Tuesday, February 10, 2015

Edward Thomas' Beauty', another 'sprained ankle' poem.

This is my favourite Thomas poem. A miniature eighteen-line autobiography, an honest self-appraisal, a misery-memoir consciously and humorously undermined and upturned. A not-quite sonnet -currently fashionable - retaining the punch of the mood and tone change and letting it blossom. Those birds, always exact to their 'jizz'  but meaning much more:
'The birds may represent alternative ways of dealing with neurosis; a regressive resort to nostalgia, wailing for something lost; or progress towards the grounded selfhood phrased as 'home and love'.

                          W HAT does it mean? Tired, angry, and ill at ease,
No man, woman, or child alive could please
Me now. And yet I almost dare to laugh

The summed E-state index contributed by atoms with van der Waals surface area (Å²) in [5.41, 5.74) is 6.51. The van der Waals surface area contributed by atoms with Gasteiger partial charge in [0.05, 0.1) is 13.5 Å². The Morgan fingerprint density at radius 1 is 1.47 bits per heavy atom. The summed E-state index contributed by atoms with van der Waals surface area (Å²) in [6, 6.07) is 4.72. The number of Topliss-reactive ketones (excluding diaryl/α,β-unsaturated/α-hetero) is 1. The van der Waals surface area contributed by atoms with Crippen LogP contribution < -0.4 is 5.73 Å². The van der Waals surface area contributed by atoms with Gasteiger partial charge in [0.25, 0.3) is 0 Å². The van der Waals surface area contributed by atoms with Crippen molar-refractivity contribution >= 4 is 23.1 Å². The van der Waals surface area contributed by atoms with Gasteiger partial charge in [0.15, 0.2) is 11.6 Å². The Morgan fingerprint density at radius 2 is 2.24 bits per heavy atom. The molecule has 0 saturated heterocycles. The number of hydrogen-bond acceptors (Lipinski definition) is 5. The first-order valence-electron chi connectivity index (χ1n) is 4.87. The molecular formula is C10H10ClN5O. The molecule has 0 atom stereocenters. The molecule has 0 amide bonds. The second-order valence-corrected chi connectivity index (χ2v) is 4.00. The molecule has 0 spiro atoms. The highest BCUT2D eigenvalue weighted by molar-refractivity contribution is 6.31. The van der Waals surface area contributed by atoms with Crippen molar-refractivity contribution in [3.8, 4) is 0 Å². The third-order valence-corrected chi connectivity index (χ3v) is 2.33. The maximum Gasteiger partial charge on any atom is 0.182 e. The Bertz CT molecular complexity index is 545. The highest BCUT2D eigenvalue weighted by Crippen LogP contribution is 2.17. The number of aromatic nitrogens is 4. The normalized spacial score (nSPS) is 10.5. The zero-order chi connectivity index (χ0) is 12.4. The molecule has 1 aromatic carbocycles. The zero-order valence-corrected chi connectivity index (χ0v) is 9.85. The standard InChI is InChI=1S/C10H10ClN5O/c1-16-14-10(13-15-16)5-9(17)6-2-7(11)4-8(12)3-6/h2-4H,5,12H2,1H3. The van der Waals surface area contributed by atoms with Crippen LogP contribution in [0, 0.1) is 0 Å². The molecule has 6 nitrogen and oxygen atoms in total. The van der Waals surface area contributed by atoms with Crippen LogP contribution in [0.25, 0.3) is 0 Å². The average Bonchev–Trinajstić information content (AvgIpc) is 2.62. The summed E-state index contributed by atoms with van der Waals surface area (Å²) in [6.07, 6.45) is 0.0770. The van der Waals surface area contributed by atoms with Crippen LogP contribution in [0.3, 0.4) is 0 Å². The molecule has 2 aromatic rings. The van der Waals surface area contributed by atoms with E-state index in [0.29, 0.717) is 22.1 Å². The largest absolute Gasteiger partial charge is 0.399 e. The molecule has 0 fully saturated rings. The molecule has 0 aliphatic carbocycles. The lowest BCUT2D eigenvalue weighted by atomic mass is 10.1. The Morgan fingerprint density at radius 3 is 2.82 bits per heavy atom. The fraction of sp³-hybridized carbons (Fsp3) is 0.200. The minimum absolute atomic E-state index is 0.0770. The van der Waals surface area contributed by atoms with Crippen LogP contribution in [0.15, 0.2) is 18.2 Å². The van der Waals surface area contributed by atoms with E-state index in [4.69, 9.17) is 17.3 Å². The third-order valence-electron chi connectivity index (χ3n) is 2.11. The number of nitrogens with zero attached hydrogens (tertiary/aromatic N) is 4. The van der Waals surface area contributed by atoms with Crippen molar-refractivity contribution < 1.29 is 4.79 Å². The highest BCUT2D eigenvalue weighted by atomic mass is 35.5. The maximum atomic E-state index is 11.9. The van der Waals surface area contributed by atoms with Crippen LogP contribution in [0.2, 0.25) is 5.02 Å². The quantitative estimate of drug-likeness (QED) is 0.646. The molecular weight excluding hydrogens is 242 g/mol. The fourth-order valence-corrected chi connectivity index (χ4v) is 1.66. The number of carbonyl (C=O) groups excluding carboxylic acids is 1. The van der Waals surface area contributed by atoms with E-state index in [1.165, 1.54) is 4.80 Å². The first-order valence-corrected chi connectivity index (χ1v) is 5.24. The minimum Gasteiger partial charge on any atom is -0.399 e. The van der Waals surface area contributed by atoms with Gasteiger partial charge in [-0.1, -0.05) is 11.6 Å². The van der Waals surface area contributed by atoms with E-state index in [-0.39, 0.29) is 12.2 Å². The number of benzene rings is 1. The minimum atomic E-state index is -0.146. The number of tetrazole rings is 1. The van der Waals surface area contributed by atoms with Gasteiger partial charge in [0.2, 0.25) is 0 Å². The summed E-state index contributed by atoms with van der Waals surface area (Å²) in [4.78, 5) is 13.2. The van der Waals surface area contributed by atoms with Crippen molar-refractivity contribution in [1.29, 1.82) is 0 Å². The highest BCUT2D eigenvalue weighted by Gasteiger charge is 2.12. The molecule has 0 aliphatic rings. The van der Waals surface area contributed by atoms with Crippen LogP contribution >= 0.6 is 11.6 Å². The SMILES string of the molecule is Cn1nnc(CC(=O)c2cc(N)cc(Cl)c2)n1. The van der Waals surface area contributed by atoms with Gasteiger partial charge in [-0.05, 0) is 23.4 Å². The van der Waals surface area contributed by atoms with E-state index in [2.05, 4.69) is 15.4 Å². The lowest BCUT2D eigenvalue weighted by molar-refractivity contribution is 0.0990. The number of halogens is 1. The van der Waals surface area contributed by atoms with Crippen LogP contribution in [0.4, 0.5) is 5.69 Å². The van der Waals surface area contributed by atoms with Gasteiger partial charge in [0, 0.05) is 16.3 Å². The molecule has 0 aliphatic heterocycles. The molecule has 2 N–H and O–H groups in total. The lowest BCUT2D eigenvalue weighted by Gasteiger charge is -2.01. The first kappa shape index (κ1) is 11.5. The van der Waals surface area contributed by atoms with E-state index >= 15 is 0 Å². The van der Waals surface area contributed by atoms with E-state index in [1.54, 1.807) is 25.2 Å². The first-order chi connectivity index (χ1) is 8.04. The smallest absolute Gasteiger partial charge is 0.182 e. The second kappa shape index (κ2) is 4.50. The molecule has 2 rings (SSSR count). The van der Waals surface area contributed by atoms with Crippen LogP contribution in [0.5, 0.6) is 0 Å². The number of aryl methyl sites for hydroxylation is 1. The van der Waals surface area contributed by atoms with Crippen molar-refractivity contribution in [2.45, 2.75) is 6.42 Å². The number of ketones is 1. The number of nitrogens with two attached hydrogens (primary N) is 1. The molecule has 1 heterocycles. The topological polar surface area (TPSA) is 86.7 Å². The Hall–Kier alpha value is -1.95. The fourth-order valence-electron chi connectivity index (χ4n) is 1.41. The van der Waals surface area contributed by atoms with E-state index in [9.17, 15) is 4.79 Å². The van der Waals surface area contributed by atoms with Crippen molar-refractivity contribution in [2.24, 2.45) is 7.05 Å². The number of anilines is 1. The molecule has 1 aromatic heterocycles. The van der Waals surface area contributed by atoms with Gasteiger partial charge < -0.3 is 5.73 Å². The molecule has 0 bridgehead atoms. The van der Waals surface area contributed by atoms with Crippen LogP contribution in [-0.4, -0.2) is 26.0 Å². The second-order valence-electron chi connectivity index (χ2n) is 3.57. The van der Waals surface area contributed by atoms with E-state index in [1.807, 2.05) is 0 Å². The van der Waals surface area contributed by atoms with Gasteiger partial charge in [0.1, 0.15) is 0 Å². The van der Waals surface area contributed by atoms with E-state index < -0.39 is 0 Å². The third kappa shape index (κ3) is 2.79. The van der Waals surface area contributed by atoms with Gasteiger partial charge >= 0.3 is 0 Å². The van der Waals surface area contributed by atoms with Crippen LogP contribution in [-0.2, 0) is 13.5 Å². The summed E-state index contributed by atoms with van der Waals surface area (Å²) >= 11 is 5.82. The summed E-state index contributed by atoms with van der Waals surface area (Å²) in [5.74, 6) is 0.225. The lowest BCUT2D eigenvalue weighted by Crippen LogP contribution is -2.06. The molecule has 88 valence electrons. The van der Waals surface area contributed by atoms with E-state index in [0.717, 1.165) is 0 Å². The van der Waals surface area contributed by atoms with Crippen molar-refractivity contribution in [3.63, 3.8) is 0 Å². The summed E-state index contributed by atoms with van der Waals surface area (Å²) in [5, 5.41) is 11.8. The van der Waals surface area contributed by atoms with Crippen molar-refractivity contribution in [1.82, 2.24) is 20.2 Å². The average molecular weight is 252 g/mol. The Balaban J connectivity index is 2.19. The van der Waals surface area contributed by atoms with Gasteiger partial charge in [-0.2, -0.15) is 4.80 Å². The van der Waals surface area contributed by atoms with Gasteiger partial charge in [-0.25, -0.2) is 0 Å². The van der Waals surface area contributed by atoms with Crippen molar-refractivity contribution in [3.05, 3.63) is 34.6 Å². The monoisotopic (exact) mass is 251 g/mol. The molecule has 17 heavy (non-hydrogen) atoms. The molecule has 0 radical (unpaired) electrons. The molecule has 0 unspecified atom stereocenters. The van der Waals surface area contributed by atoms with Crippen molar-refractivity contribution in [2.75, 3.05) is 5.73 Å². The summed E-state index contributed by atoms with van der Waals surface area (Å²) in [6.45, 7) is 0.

Because I sit and frame an epitaph-
'Here lies all that no one loved of him
And that loved no one.' Then in a trice that whim
Has wearied. But, though I am like a river
At fall of evening when it seems that never
Has the sun lighted it or warmed it, while
Cross breezes cut the surface to a file,
This heart, some fraction of me, happily
Floats through a window even now to a tree
Down in the misting, dim-lit, quiet vale;
Not like a pewit that returns to wail
For something it has lost, but like a dove
That slants unswerving to its home and love.
There I find my rest, and through the dusk air
Flies what yet lives in me. Beauty is there